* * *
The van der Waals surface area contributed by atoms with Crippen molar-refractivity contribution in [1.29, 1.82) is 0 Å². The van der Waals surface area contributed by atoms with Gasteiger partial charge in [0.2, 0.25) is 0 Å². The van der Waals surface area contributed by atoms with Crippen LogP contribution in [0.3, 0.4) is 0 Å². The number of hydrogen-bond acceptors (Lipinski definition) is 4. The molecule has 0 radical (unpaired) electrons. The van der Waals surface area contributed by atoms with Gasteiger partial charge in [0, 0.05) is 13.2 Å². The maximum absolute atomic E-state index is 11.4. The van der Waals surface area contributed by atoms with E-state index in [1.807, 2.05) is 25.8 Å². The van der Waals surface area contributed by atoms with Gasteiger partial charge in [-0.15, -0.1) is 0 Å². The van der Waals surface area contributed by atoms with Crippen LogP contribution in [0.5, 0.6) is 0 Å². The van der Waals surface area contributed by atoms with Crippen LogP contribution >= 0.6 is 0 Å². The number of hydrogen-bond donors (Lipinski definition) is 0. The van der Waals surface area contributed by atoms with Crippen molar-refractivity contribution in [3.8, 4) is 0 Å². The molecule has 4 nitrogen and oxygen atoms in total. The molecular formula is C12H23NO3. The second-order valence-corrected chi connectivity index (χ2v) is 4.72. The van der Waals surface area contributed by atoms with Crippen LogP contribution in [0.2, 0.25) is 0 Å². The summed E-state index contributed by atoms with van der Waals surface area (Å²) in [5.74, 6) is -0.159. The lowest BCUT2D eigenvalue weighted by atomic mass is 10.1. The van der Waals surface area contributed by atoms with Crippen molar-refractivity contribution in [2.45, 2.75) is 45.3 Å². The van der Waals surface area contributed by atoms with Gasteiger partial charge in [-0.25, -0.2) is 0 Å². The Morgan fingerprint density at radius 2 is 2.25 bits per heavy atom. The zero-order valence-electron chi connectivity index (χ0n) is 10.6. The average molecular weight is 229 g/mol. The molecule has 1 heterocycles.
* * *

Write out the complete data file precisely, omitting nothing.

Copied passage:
The van der Waals surface area contributed by atoms with Crippen molar-refractivity contribution in [1.29, 1.82) is 0 Å². The van der Waals surface area contributed by atoms with Gasteiger partial charge in [0.2, 0.25) is 0 Å². The van der Waals surface area contributed by atoms with Crippen LogP contribution in [0.3, 0.4) is 0 Å². The number of hydrogen-bond acceptors (Lipinski definition) is 4. The molecule has 0 radical (unpaired) electrons. The van der Waals surface area contributed by atoms with Gasteiger partial charge in [0, 0.05) is 13.2 Å². The maximum absolute atomic E-state index is 11.4. The van der Waals surface area contributed by atoms with E-state index in [1.807, 2.05) is 25.8 Å². The van der Waals surface area contributed by atoms with Gasteiger partial charge in [-0.15, -0.1) is 0 Å². The van der Waals surface area contributed by atoms with Crippen LogP contribution in [0.5, 0.6) is 0 Å². The van der Waals surface area contributed by atoms with Crippen LogP contribution >= 0.6 is 0 Å². The number of hydrogen-bond donors (Lipinski definition) is 0. The van der Waals surface area contributed by atoms with Crippen molar-refractivity contribution in [3.8, 4) is 0 Å². The molecule has 4 nitrogen and oxygen atoms in total. The molecular formula is C12H23NO3. The second-order valence-corrected chi connectivity index (χ2v) is 4.72. The van der Waals surface area contributed by atoms with Crippen LogP contribution in [0.2, 0.25) is 0 Å². The summed E-state index contributed by atoms with van der Waals surface area (Å²) in [5.74, 6) is -0.159. The lowest BCUT2D eigenvalue weighted by atomic mass is 10.1. The van der Waals surface area contributed by atoms with Crippen molar-refractivity contribution in [2.45, 2.75) is 45.3 Å². The van der Waals surface area contributed by atoms with Gasteiger partial charge in [-0.25, -0.2) is 0 Å². The Morgan fingerprint density at radius 2 is 2.25 bits per heavy atom. The zero-order valence-electron chi connectivity index (χ0n) is 10.6. The average molecular weight is 229 g/mol. The molecule has 1 heterocycles.